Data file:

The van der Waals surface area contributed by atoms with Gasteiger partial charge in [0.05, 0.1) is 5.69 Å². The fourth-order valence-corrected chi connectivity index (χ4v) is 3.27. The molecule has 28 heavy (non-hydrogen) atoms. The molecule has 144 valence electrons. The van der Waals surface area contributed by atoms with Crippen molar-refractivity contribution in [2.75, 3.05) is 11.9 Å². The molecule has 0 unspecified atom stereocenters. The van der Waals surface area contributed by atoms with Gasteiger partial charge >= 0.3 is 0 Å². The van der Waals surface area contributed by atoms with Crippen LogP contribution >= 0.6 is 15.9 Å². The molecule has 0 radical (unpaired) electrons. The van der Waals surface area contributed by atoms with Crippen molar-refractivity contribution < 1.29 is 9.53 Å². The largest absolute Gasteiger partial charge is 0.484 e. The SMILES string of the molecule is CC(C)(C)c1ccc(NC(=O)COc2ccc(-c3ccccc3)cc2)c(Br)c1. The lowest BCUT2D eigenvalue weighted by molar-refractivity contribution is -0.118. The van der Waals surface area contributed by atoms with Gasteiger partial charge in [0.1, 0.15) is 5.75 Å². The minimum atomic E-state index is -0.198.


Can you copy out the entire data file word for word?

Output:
The van der Waals surface area contributed by atoms with Gasteiger partial charge in [0.05, 0.1) is 5.69 Å². The fourth-order valence-corrected chi connectivity index (χ4v) is 3.27. The molecule has 28 heavy (non-hydrogen) atoms. The molecule has 144 valence electrons. The van der Waals surface area contributed by atoms with Crippen molar-refractivity contribution in [2.75, 3.05) is 11.9 Å². The molecule has 0 unspecified atom stereocenters. The van der Waals surface area contributed by atoms with Gasteiger partial charge >= 0.3 is 0 Å². The van der Waals surface area contributed by atoms with Crippen LogP contribution >= 0.6 is 15.9 Å². The molecule has 0 radical (unpaired) electrons. The van der Waals surface area contributed by atoms with Crippen molar-refractivity contribution < 1.29 is 9.53 Å². The largest absolute Gasteiger partial charge is 0.484 e. The SMILES string of the molecule is CC(C)(C)c1ccc(NC(=O)COc2ccc(-c3ccccc3)cc2)c(Br)c1. The lowest BCUT2D eigenvalue weighted by molar-refractivity contribution is -0.118. The van der Waals surface area contributed by atoms with Gasteiger partial charge in [0.1, 0.15) is 5.75 Å². The minimum atomic E-state index is -0.198.